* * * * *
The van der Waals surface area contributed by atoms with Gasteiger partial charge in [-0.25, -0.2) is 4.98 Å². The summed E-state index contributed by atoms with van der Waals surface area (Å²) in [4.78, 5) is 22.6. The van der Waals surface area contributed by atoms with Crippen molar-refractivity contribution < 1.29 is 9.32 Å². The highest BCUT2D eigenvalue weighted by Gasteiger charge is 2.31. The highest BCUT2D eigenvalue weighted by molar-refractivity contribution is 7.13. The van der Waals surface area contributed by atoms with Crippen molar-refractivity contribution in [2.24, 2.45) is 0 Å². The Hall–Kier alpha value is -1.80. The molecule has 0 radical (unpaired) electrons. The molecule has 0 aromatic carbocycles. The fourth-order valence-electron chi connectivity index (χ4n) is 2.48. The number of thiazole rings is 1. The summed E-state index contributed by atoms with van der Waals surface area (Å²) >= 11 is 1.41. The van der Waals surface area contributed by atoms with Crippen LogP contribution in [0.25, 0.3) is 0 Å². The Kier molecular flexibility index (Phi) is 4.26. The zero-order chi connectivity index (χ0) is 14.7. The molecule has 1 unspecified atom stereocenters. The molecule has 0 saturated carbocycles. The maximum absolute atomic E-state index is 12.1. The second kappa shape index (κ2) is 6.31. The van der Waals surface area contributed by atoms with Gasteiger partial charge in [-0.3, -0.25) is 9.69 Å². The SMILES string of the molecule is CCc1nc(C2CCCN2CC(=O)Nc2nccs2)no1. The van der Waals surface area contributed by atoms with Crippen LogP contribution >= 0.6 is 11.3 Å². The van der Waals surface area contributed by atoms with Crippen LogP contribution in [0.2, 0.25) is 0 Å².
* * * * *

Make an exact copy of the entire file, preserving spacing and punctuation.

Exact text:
The van der Waals surface area contributed by atoms with Gasteiger partial charge in [-0.25, -0.2) is 4.98 Å². The summed E-state index contributed by atoms with van der Waals surface area (Å²) in [4.78, 5) is 22.6. The van der Waals surface area contributed by atoms with Crippen molar-refractivity contribution < 1.29 is 9.32 Å². The highest BCUT2D eigenvalue weighted by Gasteiger charge is 2.31. The highest BCUT2D eigenvalue weighted by molar-refractivity contribution is 7.13. The van der Waals surface area contributed by atoms with Crippen molar-refractivity contribution in [2.24, 2.45) is 0 Å². The Hall–Kier alpha value is -1.80. The molecule has 0 radical (unpaired) electrons. The molecule has 0 aromatic carbocycles. The fourth-order valence-electron chi connectivity index (χ4n) is 2.48. The number of thiazole rings is 1. The summed E-state index contributed by atoms with van der Waals surface area (Å²) >= 11 is 1.41. The van der Waals surface area contributed by atoms with Crippen LogP contribution in [0.25, 0.3) is 0 Å². The Kier molecular flexibility index (Phi) is 4.26. The zero-order chi connectivity index (χ0) is 14.7. The molecule has 1 unspecified atom stereocenters. The molecule has 0 saturated carbocycles. The maximum absolute atomic E-state index is 12.1. The second kappa shape index (κ2) is 6.31. The van der Waals surface area contributed by atoms with Gasteiger partial charge in [-0.3, -0.25) is 9.69 Å². The SMILES string of the molecule is CCc1nc(C2CCCN2CC(=O)Nc2nccs2)no1. The van der Waals surface area contributed by atoms with Crippen LogP contribution >= 0.6 is 11.3 Å². The van der Waals surface area contributed by atoms with Crippen LogP contribution in [0.2, 0.25) is 0 Å².